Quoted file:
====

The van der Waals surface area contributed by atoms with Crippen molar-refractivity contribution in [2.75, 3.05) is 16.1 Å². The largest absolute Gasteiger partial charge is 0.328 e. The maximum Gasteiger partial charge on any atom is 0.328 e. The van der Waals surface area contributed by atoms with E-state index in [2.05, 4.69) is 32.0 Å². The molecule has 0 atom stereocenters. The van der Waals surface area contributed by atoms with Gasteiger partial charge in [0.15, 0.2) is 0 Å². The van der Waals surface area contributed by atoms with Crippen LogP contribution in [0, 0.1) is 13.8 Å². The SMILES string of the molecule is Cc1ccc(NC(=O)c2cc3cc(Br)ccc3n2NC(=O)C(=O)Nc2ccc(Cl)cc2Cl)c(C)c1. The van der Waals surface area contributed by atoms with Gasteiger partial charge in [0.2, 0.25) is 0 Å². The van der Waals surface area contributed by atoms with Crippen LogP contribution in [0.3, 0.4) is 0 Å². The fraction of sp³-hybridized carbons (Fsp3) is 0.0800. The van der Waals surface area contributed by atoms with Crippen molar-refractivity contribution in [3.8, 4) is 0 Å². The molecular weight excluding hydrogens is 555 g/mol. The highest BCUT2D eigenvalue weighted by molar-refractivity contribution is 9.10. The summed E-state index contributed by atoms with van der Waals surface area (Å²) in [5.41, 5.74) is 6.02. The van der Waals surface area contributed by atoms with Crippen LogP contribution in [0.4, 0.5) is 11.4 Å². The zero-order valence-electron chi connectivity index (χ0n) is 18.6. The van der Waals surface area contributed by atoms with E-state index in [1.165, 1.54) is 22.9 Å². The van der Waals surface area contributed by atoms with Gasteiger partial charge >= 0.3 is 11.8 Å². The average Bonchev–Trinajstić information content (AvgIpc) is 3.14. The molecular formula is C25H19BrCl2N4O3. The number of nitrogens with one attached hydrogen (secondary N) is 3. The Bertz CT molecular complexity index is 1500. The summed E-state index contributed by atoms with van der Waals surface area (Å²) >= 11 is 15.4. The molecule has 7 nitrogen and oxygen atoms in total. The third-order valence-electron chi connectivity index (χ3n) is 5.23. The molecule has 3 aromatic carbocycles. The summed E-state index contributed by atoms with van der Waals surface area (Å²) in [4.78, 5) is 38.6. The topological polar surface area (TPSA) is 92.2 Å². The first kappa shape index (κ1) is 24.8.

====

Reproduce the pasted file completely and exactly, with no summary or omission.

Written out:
The van der Waals surface area contributed by atoms with Crippen molar-refractivity contribution in [2.75, 3.05) is 16.1 Å². The largest absolute Gasteiger partial charge is 0.328 e. The maximum Gasteiger partial charge on any atom is 0.328 e. The van der Waals surface area contributed by atoms with E-state index in [2.05, 4.69) is 32.0 Å². The molecule has 0 atom stereocenters. The van der Waals surface area contributed by atoms with Gasteiger partial charge in [0.15, 0.2) is 0 Å². The van der Waals surface area contributed by atoms with Crippen LogP contribution in [0, 0.1) is 13.8 Å². The SMILES string of the molecule is Cc1ccc(NC(=O)c2cc3cc(Br)ccc3n2NC(=O)C(=O)Nc2ccc(Cl)cc2Cl)c(C)c1. The van der Waals surface area contributed by atoms with Gasteiger partial charge in [0.2, 0.25) is 0 Å². The van der Waals surface area contributed by atoms with Crippen LogP contribution in [0.3, 0.4) is 0 Å². The fraction of sp³-hybridized carbons (Fsp3) is 0.0800. The van der Waals surface area contributed by atoms with Crippen molar-refractivity contribution in [3.8, 4) is 0 Å². The molecular weight excluding hydrogens is 555 g/mol. The highest BCUT2D eigenvalue weighted by molar-refractivity contribution is 9.10. The summed E-state index contributed by atoms with van der Waals surface area (Å²) in [5.41, 5.74) is 6.02. The van der Waals surface area contributed by atoms with Crippen LogP contribution in [0.4, 0.5) is 11.4 Å². The zero-order valence-electron chi connectivity index (χ0n) is 18.6. The van der Waals surface area contributed by atoms with E-state index in [1.165, 1.54) is 22.9 Å². The van der Waals surface area contributed by atoms with Gasteiger partial charge >= 0.3 is 11.8 Å². The average Bonchev–Trinajstić information content (AvgIpc) is 3.14. The molecular formula is C25H19BrCl2N4O3. The number of nitrogens with one attached hydrogen (secondary N) is 3. The Bertz CT molecular complexity index is 1500. The summed E-state index contributed by atoms with van der Waals surface area (Å²) >= 11 is 15.4. The molecule has 7 nitrogen and oxygen atoms in total. The third-order valence-electron chi connectivity index (χ3n) is 5.23. The molecule has 3 aromatic carbocycles. The summed E-state index contributed by atoms with van der Waals surface area (Å²) in [4.78, 5) is 38.6. The topological polar surface area (TPSA) is 92.2 Å². The first kappa shape index (κ1) is 24.8.